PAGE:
The first detailed Iranian account of the diplomatic struggle between Iran and the international community, The Iranian Nuclear Crisis: A Memoir begins in 2002, when news about Iran’s clandestine uranium enrichment and plutonium production facilities emerged, and takes the reader into Tehran’s deliberations as its leaders wrestle with internal and external adversaries.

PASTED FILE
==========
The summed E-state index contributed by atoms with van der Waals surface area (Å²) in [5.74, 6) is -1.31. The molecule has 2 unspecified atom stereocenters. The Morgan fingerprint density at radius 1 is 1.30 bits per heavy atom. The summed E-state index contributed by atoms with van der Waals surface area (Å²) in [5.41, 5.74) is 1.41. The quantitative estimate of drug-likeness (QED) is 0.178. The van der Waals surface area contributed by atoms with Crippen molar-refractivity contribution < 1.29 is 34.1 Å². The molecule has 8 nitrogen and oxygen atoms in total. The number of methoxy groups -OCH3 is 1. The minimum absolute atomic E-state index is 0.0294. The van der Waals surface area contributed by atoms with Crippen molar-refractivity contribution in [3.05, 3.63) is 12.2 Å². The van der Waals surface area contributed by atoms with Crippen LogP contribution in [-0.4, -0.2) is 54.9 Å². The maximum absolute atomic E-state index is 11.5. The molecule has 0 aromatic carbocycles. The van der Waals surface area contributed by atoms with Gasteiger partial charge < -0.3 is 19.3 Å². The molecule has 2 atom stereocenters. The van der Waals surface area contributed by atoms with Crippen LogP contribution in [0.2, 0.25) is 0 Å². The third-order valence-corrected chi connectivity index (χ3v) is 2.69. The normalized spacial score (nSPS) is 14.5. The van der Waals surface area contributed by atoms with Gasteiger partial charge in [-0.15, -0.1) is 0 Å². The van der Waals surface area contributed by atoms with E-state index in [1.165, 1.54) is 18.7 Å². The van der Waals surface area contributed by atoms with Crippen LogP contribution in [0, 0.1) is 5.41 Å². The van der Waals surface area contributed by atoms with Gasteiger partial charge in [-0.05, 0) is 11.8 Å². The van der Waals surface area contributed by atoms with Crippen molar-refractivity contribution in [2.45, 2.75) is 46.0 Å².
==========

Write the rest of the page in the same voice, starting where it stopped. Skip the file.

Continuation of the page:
Seyed Hossein Mousavian, previously the head of the Foreign Relations Committee of Iran’s Supreme National Security Council and spokesman for Tehran’s nuclear negotiating team, provides readers with intimate knowledge of Iran’s interactions with the International Atomic Energy Agency and global powers. Mousavian’s personal story comes alive as he vividly recounts his arrest in 2007 on charges of espionage. is and other dramatic episodes of diplomatic missions tell much about the author and the swirling dynamics of Iranian politics and diplomacy—undercurrents that must be understood now more than ever. As intense debate continues over the direction of Iran’s nuclear program, Mousavian weighs the likely efects of military strikes, covert action, sanctions, and diplomatic engagement, along with their potential to resolve the nuclear crisis.
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